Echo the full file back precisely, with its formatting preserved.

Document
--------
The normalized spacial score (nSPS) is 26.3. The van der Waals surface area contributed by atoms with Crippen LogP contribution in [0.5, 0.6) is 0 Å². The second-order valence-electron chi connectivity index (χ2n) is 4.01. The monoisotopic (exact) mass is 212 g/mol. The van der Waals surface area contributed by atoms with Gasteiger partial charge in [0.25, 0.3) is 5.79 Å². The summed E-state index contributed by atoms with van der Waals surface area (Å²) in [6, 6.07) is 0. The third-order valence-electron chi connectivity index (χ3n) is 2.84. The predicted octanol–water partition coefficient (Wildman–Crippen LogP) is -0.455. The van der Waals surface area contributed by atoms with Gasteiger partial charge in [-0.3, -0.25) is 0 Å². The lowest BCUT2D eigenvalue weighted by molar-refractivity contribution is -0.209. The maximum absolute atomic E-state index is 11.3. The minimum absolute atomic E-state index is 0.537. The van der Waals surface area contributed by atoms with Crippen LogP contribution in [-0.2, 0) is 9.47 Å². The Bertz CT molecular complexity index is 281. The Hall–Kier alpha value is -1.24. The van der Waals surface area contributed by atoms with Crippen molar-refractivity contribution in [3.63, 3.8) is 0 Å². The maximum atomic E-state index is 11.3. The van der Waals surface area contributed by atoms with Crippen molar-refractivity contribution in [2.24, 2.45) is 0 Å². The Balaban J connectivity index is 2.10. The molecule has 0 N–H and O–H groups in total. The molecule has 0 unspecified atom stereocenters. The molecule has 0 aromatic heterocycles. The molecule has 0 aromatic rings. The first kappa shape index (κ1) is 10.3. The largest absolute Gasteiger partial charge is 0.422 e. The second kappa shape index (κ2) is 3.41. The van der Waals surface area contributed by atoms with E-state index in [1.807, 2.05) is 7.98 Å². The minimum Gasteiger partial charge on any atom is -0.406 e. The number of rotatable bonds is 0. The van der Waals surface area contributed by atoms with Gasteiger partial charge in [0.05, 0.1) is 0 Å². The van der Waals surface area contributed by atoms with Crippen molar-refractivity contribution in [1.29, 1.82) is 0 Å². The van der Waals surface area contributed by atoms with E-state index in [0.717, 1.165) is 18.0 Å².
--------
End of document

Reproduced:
The normalized spacial score (nSPS) is 26.3. The van der Waals surface area contributed by atoms with Crippen LogP contribution in [0.5, 0.6) is 0 Å². The second-order valence-electron chi connectivity index (χ2n) is 4.01. The monoisotopic (exact) mass is 212 g/mol. The van der Waals surface area contributed by atoms with Gasteiger partial charge in [0.25, 0.3) is 5.79 Å². The summed E-state index contributed by atoms with van der Waals surface area (Å²) in [6, 6.07) is 0. The third-order valence-electron chi connectivity index (χ3n) is 2.84. The predicted octanol–water partition coefficient (Wildman–Crippen LogP) is -0.455. The van der Waals surface area contributed by atoms with Gasteiger partial charge in [-0.3, -0.25) is 0 Å². The lowest BCUT2D eigenvalue weighted by molar-refractivity contribution is -0.209. The maximum absolute atomic E-state index is 11.3. The minimum absolute atomic E-state index is 0.537. The van der Waals surface area contributed by atoms with Crippen LogP contribution in [-0.2, 0) is 9.47 Å². The Bertz CT molecular complexity index is 281. The Hall–Kier alpha value is -1.24. The van der Waals surface area contributed by atoms with Crippen molar-refractivity contribution in [3.63, 3.8) is 0 Å². The maximum atomic E-state index is 11.3. The van der Waals surface area contributed by atoms with Crippen molar-refractivity contribution in [2.24, 2.45) is 0 Å². The Balaban J connectivity index is 2.10. The molecule has 0 N–H and O–H groups in total. The molecule has 0 unspecified atom stereocenters. The molecule has 0 aromatic heterocycles. The molecule has 0 aromatic rings. The first kappa shape index (κ1) is 10.3. The largest absolute Gasteiger partial charge is 0.422 e. The second kappa shape index (κ2) is 3.41. The van der Waals surface area contributed by atoms with E-state index in [1.807, 2.05) is 7.98 Å². The minimum Gasteiger partial charge on any atom is -0.406 e. The number of rotatable bonds is 0. The van der Waals surface area contributed by atoms with Gasteiger partial charge in [0.05, 0.1) is 0 Å². The van der Waals surface area contributed by atoms with Crippen molar-refractivity contribution in [1.29, 1.82) is 0 Å². The van der Waals surface area contributed by atoms with E-state index in [0.717, 1.165) is 18.0 Å².